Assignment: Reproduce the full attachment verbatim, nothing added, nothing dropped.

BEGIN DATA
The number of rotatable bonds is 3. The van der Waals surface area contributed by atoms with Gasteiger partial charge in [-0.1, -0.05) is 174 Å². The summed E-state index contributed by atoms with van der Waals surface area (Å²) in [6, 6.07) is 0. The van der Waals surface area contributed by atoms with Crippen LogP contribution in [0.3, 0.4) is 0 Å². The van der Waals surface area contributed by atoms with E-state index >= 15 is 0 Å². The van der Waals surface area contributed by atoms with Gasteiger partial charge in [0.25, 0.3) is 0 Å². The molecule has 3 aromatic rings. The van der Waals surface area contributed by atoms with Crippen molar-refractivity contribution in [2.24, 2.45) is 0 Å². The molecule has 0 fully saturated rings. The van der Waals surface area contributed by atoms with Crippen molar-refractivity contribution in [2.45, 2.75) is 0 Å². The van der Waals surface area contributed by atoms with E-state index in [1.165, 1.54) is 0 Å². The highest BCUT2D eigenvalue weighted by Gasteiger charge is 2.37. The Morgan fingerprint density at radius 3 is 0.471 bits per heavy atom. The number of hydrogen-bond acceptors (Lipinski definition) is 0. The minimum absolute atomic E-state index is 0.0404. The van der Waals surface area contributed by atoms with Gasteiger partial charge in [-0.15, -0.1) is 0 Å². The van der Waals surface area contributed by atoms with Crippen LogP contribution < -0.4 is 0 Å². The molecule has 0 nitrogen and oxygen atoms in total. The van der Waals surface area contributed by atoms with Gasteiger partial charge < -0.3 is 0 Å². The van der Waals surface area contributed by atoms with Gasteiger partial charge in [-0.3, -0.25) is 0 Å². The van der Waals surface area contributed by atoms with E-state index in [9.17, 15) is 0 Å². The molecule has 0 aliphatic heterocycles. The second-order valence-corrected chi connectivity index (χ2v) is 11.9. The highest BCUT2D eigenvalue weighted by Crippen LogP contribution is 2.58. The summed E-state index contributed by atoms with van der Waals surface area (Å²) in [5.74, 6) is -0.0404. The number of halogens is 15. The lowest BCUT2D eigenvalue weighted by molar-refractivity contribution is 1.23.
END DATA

The number of rotatable bonds is 3. The van der Waals surface area contributed by atoms with Gasteiger partial charge in [-0.1, -0.05) is 174 Å². The summed E-state index contributed by atoms with van der Waals surface area (Å²) in [6, 6.07) is 0. The van der Waals surface area contributed by atoms with Crippen LogP contribution in [0.3, 0.4) is 0 Å². The van der Waals surface area contributed by atoms with E-state index >= 15 is 0 Å². The van der Waals surface area contributed by atoms with Gasteiger partial charge in [0.25, 0.3) is 0 Å². The molecule has 3 aromatic rings. The van der Waals surface area contributed by atoms with Crippen molar-refractivity contribution in [2.24, 2.45) is 0 Å². The molecule has 0 fully saturated rings. The van der Waals surface area contributed by atoms with Crippen molar-refractivity contribution in [2.45, 2.75) is 0 Å². The van der Waals surface area contributed by atoms with E-state index in [1.165, 1.54) is 0 Å². The highest BCUT2D eigenvalue weighted by Gasteiger charge is 2.37. The Morgan fingerprint density at radius 3 is 0.471 bits per heavy atom. The number of hydrogen-bond acceptors (Lipinski definition) is 0. The minimum absolute atomic E-state index is 0.0404. The van der Waals surface area contributed by atoms with Gasteiger partial charge in [-0.15, -0.1) is 0 Å². The van der Waals surface area contributed by atoms with Crippen LogP contribution < -0.4 is 0 Å². The molecule has 0 nitrogen and oxygen atoms in total. The van der Waals surface area contributed by atoms with Gasteiger partial charge < -0.3 is 0 Å². The van der Waals surface area contributed by atoms with Gasteiger partial charge in [-0.3, -0.25) is 0 Å². The van der Waals surface area contributed by atoms with E-state index in [9.17, 15) is 0 Å². The molecule has 0 aliphatic heterocycles. The second-order valence-corrected chi connectivity index (χ2v) is 11.9. The highest BCUT2D eigenvalue weighted by Crippen LogP contribution is 2.58. The summed E-state index contributed by atoms with van der Waals surface area (Å²) in [5.74, 6) is -0.0404. The number of halogens is 15. The lowest BCUT2D eigenvalue weighted by molar-refractivity contribution is 1.23.